Greek protesters are enraged at the prospect of additional austerity measures, and the worsening job market.
NEW YORK (CNNMoney) -- Once again, Greeks are protesting new austerity measures being forced upon them by their European neighbors in exchange for relief from a debt crisis. The streets of Athens are rife with rioters throwing fire bombs and clashing with armored police.
These scenes of violent turmoil beg the question: Just why are they rioting, anyway?
Last year, when protesters firebombed a bank in Athens and killed three workers, the chief source of their rage was the austerity provisions imposed for the debt crisis bailout.
Those provisions, according to Standard & Poor's analyst Marko Mrsnik, led to Greece's economic malaise: an ongoing recession and rising unemployment. Mrsnik said the Greek unemployment rate is currently at 16.2%, significantly above its March 2010 rate of 11.6%.
Austerity measures implemented to combat the debt crisis last year included pension cuts; a sales tax boost; excise taxes on fuel, cigarettes, alcohol and luxury goods; tougher eligibility for disability benefits; and a hike in the retirement age to 65 from as low as 61.
"This year, the protests are also against further austerity given the new reform package," said Mrsnik, the lead analyst in S&P's downgrade of the Greek credit rating on Monday to just two notches above default status.
Mrsnik said the new measures include reductions in the pay of public workers and an increase in the attrition of public jobs, placing further pressure on Greek workers.
He said the new measures would also include a reduction in social security funding, the streamlining of social spending, reduction of defense spending, restructuring of state-owned enterprises, and the merging or closing of public entities.
Mrsnik also said the government is ramping up its focus on tax compliance, with an increased focus on tackling social security contribution evasion and a reduction of tax exemptions.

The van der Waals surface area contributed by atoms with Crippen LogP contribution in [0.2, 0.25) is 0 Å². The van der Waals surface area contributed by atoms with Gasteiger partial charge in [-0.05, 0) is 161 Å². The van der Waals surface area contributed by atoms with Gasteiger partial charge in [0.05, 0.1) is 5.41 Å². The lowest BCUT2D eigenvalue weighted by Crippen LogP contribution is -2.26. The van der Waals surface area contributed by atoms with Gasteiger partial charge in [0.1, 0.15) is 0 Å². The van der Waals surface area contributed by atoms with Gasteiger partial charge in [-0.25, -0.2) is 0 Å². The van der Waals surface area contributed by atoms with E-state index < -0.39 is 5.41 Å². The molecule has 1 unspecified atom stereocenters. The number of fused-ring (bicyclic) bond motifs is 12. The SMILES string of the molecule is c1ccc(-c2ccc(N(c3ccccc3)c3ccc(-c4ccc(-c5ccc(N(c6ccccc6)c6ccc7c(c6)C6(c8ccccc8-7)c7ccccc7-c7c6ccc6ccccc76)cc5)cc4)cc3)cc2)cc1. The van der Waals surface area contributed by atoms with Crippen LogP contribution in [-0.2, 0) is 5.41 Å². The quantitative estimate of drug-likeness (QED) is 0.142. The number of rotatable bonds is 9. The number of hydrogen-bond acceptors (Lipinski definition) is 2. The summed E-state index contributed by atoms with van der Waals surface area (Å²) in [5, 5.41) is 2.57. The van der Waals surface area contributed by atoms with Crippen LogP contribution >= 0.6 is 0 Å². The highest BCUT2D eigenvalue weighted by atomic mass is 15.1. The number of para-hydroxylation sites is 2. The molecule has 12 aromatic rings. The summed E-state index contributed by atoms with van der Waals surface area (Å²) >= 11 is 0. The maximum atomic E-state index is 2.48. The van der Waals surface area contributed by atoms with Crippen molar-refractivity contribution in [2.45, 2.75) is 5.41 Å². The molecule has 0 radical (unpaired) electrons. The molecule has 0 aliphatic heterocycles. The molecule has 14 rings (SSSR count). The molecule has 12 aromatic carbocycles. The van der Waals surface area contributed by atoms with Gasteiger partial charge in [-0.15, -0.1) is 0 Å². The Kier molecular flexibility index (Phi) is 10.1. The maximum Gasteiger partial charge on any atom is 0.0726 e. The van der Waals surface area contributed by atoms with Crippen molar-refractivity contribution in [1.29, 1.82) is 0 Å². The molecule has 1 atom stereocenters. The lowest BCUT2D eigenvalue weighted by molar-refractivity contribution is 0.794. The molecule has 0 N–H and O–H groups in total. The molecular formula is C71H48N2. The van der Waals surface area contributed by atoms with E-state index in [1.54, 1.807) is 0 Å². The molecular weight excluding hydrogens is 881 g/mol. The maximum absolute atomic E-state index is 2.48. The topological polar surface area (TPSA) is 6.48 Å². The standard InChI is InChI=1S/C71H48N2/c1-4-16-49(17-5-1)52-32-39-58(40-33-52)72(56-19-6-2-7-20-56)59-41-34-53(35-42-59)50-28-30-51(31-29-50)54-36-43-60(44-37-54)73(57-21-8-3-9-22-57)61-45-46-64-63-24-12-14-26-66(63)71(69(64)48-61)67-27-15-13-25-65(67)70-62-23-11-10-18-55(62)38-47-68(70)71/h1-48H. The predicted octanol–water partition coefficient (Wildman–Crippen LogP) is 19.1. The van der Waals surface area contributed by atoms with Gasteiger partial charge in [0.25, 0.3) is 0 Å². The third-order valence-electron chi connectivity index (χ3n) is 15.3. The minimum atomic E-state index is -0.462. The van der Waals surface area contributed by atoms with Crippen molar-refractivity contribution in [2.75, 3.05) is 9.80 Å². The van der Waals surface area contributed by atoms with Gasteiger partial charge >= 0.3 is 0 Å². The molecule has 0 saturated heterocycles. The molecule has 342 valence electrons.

"It's all about collecting the taxes," he said.
Part of the drive behind increasing austerity measures is that Greek Finance Minister George Papaconstantinou is trying to secure a second bailout deal this month, despite the consternation of his European neighbors. The Germans are particularly angry, because they feel that they're bearing the brunt of funding the bailout.
Much of the drive behind the austerity measures, and the reason for the downgrade, is the fear that Greece could default on its debt payments. Greece has "heavy near-term financing requirements," according to S&P, with about $135 billion in government debt maturing between now and the end of 2013. An additional $82 billion is set to mature in 2014.
On June 9, the Greek cabinet approved a five-year plan containing additional austerity measures in order to quality for the fifth tranche of its $163 billion bailout from the European Union and the International Monetary Fund.
The cabinet introduced a bill in Parliament to put the measures into effect, but tens of thousands of protesters have vowed to form a human chain around Parliament to prevent any further action by lawmakers.
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